corner corner Es gibt sie doch die Elwedritsche


Es gibt sie doch die Elwedritsche
by Karl-Heinz Wölk, Jutta Wölk | Children's Books
Registered by Simson-Shilitoe of Neewiller-près-Lauterbourg, Alsace France on 1/21/2012
Average 9 star rating by BookCrossing Members 

status (set by You_): to be read

3 journalers for this copy...

Journal Entry 1 by Simson-Shilitoe from Neewiller-près-Lauterbourg, Alsace France on Saturday, January 21, 2012

9 out of 10

The Elwetritsch (aka Elwedritsch, Ilwedritsch and so on), plural Elwetritsche or Elwetritschen, in (pseudoscientific) Latin bestia palatinensis) is a birdlike mythical creature which is reported to be found in South-West-Germany, especially in Palatinate. The Elwetritsch can be seen as a local equivalent to mythical creatures of other regions, i.e. the Bavarian Wolpertinger or the Thuringian Rasselbock.

The Elwedritsch had been quite forgotten in a while, till a Gentleman, named Espenschied "rediscovered" them. He began to organize "Hunting Parties" which were nothing more than playing a harmless prank on people. One of the Bavarian Kings was once served roasted, small birds for dinner, which were declared to be Elwetritsche, but were actually Quail.

The Elwedritsch is a cryptid or mythical creature that supposedly inhabits the Palatinate of Germany. It is described as being a chicken-like creature with antlers. It also has scales instead of Feathers. However, it is said that their wings are of little use. That is why they live mainly in underbrush and under vine stocks. Sometimes Elwetritschen are depicted with antlers of a stag and their beaks often appear to be very long. In the second half of the 20th century, artists increasingly portrayed Elwetritschen as female by adding breasts. Elwetritschen supposedly originate from crossbreeding chickens, ducks and geese with mythical wood creatures such as goblins and elves. Being a fowl, they naturally lay eggs which, as a result of descending from forest spirits, grow during breeding season. Eggs in various sizes are artistically depicted at the “Elwetritschenbrunnen” in Neustadt an der Weinstraße.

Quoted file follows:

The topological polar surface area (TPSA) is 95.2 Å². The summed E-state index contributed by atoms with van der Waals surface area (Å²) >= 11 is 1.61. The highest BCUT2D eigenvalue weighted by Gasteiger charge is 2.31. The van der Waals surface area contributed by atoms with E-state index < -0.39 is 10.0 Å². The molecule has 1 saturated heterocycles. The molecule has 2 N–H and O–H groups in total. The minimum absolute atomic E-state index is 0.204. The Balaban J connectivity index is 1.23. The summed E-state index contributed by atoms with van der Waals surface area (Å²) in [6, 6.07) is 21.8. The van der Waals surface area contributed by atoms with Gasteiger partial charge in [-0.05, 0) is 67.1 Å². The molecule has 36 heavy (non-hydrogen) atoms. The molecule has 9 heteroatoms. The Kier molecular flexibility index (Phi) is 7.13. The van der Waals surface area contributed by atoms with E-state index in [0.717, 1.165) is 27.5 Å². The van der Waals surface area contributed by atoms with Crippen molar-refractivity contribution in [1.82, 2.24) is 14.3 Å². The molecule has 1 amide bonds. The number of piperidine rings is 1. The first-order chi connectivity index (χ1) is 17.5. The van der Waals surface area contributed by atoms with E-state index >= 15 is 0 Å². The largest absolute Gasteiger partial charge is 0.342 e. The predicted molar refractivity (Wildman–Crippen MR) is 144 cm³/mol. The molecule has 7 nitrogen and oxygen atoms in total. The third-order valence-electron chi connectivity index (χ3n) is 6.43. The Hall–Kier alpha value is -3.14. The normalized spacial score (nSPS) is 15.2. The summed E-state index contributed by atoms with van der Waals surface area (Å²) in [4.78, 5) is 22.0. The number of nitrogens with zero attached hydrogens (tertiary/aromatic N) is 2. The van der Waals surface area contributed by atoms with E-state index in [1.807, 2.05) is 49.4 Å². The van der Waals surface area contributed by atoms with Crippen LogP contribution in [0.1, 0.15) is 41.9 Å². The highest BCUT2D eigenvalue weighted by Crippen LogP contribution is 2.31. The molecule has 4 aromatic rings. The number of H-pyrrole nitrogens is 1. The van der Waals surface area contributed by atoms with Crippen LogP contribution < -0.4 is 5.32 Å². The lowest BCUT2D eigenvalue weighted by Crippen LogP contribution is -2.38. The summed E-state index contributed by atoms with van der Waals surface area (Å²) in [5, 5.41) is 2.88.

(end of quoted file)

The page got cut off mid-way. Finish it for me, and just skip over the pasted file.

The Elwetritsch is supposedly very shy, but also very curious. A hunting party consists of a "Fänger" (Catcher) which is equipped with a big potato sack and a lantern and the "Treiber" (Beaters). The catcher is led into the woods where the Elwetritsch is supposed to live, instructed to wait in a clearing with his sack and lantern, while the beaters will supposedly roust the Elwetritsch. The light of the lantern is said to be attractive to the curious creature, so they come to investigate and will then be caught by the catcher. While he waits, everyone heads back to the Gasthaus or wherever the party had previously assembled, to wait for the patsy to realize, he had been fooled.[1]

Like the jackalope, the Elwetritsch is thought to have been inspired by sightings of wild rabbits infected with the Shope papilloma virus, which causes the growth of antler-like tumors in various places, including on the head. 

Journal Entry 2 by Simson-Shilitoe at Germersheim, Rheinland-Pfalz Germany on Tuesday, January 24, 2012

9 out of 10

Released 6 yrs ago (1/24/2012 UTC) at Germersheim, Rheinland-Pfalz Germany


The book is now travelling in a green plastic bag (M-Beutel) alongside with two other books to Esme-Weatherwax in Ireland. 

Journal Entry 3 by Esme-Weatherwax at Limerick, Co. Limerick Ireland on Friday, February 17, 2012

This book has not been rated.

Thanks Simson my dad who speaks German looks forward to reading this story to my son. 

Journal Entry 4 by Esme-Weatherwax at Limerick, Co. Limerick Ireland on Monday, April 16, 2012

This book has not been rated.

Released 6 yrs ago (4/16/2012 UTC) at Limerick, Co. Limerick Ireland


I have set up a b/c account for my son. As I got this book for him I am moving it to his account 

Journal Entry 5 by You_ at Limerick, Co. Limerick Ireland on Monday, April 16, 2012

This book has not been rated.

Thank you Simson-Shilitoe 

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